The Schlesinger et al. (2007) model was designed to examine three kinds of cortical visual development in human infants, and their effects of these developments on scanning behavior and unity perception. The first was neural “noise,” uncorrelated activity among neurons within and across networks of cortical cells, which is characteristic of young infants' cortical function (Skoczenski & Norcia, 1998), and might make pattern detection initially difficult across disparate regions of the visual scene. The second was horizontal connections in visual area V1, which serve to strengthen responses of neighboring cells that code for a common edge in the visual scene (Burkhalter, Bernardo, & Charles, 1993), and whose development is likely to facilitate perception of edge connectedness across a gap. The third was recurrent processing of visual information, akin to repetition of the input within working memory and accomplished in primate parietal cortex (Gottlieb et al., 1998), which is analogous to modulating the time spent covertly “comparing” two or more targets. The parameters representing neural noise had little effect on performance, but the interaction of developments in horizontal connections and recurrent processing had a substantial effect on unity perception, with an “ideal” value for the horizontal connections set to a fairly low number, and the addition of recurrent loops beneficial to the model's ability to detect the unity of rod parts separated by the occluder. In other words, our model shows that growth of horizontal connections is neither necessary nor sufficient, whereas an increase in the duration of recurrent parietal activation is necessary and almost sufficient (i.e., it works for many values of horizontal connections).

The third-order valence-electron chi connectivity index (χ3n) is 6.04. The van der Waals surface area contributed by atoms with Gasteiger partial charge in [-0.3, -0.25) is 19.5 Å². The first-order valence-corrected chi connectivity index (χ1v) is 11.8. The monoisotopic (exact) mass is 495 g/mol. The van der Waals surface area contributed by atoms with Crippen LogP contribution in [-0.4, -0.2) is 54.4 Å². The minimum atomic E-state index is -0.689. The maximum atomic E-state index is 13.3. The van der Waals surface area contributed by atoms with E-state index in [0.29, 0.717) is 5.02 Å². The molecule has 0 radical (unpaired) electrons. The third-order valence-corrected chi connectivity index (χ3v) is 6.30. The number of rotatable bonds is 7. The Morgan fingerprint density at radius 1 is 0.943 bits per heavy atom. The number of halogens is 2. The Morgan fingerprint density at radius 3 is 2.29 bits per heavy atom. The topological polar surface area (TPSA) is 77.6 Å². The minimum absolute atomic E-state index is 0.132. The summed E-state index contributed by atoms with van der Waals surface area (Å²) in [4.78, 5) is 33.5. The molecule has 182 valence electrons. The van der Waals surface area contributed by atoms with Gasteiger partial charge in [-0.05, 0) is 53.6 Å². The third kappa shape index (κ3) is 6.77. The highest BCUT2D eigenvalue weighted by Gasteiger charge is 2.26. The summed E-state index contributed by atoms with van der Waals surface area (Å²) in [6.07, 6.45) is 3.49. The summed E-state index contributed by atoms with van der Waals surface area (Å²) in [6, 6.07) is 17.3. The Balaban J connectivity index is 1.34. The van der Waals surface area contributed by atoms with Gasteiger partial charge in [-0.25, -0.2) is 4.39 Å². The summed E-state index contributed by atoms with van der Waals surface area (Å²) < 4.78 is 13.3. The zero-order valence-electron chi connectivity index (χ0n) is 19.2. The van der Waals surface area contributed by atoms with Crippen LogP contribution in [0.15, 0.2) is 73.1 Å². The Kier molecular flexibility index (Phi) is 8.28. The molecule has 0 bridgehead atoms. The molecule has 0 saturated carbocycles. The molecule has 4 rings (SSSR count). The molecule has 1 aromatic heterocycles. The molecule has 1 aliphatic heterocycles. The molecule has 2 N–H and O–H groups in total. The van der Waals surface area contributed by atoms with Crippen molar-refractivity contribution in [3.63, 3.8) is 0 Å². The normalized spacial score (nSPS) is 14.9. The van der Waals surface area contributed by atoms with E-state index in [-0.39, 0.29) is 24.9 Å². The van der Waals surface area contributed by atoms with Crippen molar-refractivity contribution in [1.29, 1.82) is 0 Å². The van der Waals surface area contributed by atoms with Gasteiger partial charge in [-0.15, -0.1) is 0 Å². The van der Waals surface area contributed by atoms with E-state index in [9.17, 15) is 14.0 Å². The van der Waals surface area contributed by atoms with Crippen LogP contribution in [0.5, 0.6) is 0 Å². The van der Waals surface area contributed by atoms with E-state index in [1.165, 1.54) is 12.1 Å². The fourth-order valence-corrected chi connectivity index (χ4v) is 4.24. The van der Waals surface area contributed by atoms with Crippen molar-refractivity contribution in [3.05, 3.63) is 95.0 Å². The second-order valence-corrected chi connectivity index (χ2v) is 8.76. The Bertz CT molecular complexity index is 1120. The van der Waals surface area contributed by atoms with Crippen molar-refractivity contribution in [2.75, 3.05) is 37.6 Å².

In humans, eyes are situated in a head, which is situated on a body, which can move through space and to which are attached arms and hands that serve to act on objects. Part of the exploration process involves moving to and around objects, bringing them closer and rotating them to produce new points of view for further visual inspection. Models of motor development have demonstrated that neural networks can learn to coordinate vision and reaching during bouts of exploration of the environment. Kuperstein (1988) described a model in which representations of posture and arm position emerged from correlations between self-produced movement and sensory information about external target positions in space. The model was endowed with two retinas located in a head on a trunk, and a hand on an arm, all of which were free to move in 3D space. The model was allowed to grasp an object as information about its position was input from both the motor system and the visual system. The developmental process was similar to the Piagetian notion of circular reactions (Piaget, 1954), in which a developing system's behaviors are gradually honed after initial, sometimes lengthy, bouts of variability. The periods of variability were presumably used by the neural network to work out the coordination between sensorimotor feedback from different postures and positions of the limbs and the visual transformations they yielded. After correlations became more stable, the network learned to produce new, accurate patterns of reaching and grasping for objects that had not been encountered previously. In other words, the model had internalized the spatial mapping of limb position and visual coordinates—representations of the locations of the self and of external objects—from signals derived exclusively from sensory receptors and motor feedback, with no a priori knowledge of the objective “features” of objects.